That’s before you get to the gods. I’m not talking exclusively about Asgard and Yggdrasil. While the Norse gods are playing a larger role lately than they have before, they’re still part of a pantheon of gods who are real and hang out around Earth(see the current Chaos War story arc). Ares was even part of The Avengers until Sentry tore him in two like a particularly large piece of rude, hairy taffy.
Even the Negative Zone and the magical realms explored by Doctor Strange are fascinating new areas that, by dint of only being used in a handful of books, are (relatively) cohesively defined and still open for exploration.
Old New York
By default, New York is the center of most of what happens in the Marvel Universe. That’s one of the hurdles of the setting, but it’s a tiny one. Just give Daredevil Chicago. Put the Fantastic Four in Silicon Valley, the Negative Zone, or even Houston. You could even move Spider-Man down to a smaller city to emphasize his diminutive stature in the superhero community. Not Scotsdale or anything, but maybe Jersey, Pittsburgh, or Boston. Make the Avengers and East/West coast organization again (D.C./L.A.?).
Let the X-Men franchise. There are things to like about Westchester, San Francisco, and Providence, but the X-Men also have adventures in Japan, Madripoor, and just about everywhere else. Since there’s no shortage of X-Men (dead or alive), why not simply keep the school in Westchester, but have satellite schools/embassies across the world?
The Initiative is another good idea. Yeah, not every state needs their own superhuman protectors, but having trained, C-list reserves on call to help out in a pinch is a fine element for a roleplaying universe and gives a nod to the fact that superhumans are rare, but not all that rare—there’s a great, untapped power out there just waiting for the right catastrophe to take to the skies, reinforce the heroes, and demonstrate that the stakes just got higher. In the meantime, you get to see super-people take on emergencies that don’t happen in New York City (the locals will thank you).
Hot New Tech
While the organizations and places of the setting are important, the technology and 'props' offered by the Marvel Universe are also promising. While the Marvel Universe does not technologically surpass the modern world as much as the DCU, thanks to a number of highly-unique minds, it does boast a few isolated areas of unbelievable scientific progress. The developments of Tony Stark, Doctor Doom, Mr. (Dr.?) Fantastic, and Bruce Banner (to name only a few) don't necessarily need to be made public, but even pieces of their inventions can have an effect on everyday life in the world.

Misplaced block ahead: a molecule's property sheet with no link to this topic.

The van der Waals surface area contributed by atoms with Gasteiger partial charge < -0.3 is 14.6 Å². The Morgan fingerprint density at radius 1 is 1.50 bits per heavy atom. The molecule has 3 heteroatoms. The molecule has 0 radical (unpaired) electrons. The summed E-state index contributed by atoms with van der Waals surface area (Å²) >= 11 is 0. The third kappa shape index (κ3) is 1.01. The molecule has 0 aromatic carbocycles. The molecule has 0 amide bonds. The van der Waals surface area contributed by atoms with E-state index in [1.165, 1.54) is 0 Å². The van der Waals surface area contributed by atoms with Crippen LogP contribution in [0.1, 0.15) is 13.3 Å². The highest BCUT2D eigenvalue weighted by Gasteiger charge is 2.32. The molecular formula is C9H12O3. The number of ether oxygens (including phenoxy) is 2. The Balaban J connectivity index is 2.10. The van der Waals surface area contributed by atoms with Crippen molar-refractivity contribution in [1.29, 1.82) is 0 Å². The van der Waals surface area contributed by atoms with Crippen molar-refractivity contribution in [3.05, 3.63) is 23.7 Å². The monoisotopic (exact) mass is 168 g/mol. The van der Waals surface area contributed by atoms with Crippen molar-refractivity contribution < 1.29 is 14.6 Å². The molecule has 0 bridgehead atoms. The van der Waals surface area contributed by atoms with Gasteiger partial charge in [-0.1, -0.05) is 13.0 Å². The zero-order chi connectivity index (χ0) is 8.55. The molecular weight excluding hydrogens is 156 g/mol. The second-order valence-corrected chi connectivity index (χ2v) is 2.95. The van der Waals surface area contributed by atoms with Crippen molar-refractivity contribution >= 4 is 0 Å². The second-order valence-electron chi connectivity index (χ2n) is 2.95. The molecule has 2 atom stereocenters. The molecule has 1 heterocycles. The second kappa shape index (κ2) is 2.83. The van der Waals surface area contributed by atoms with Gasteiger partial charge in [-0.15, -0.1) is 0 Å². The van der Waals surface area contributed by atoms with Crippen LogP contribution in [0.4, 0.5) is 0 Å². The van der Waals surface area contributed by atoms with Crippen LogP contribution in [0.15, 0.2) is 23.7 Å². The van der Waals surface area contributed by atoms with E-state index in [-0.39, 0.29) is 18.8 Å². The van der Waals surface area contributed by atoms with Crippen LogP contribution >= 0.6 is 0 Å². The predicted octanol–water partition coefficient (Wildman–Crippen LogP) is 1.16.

Cloning. Cloning deserves special mention because it happens a lot in the Marvel Universe. While I can believe that the militaries of the world aren't interested in a sixty-pound gun the size of a motorcycle that doesn't even kill its targets, in the Marvel Universe, cloning is such a ubiquitous and well-tested technology. Even if it's the subject of which countries ban it and to what degree, cloning is by far the most prominent advanced technology of the setting.
Venom Symbiotes. I don't envision any alien technology of sufficient import to go without a race to back it up (Mandarin). Biological entities are a simple exception to this (any advanced technology worth having probably belongs to a spacefaring civilization on par with the Kree, Skrulls, etc., while biological samples could come from just about any unexplored planet. The venom Symbiotes don't have more than a vague canon origin, but I'm not sure if they need one, exactly.
Alright, in the interest of keeping it short, I'll stop it here. Did I miss any cool places or personalities from Marvel(or even DC), no matter how short-lived? I may seriously consider running a campaign in this world and love some ideas for kickin’ around.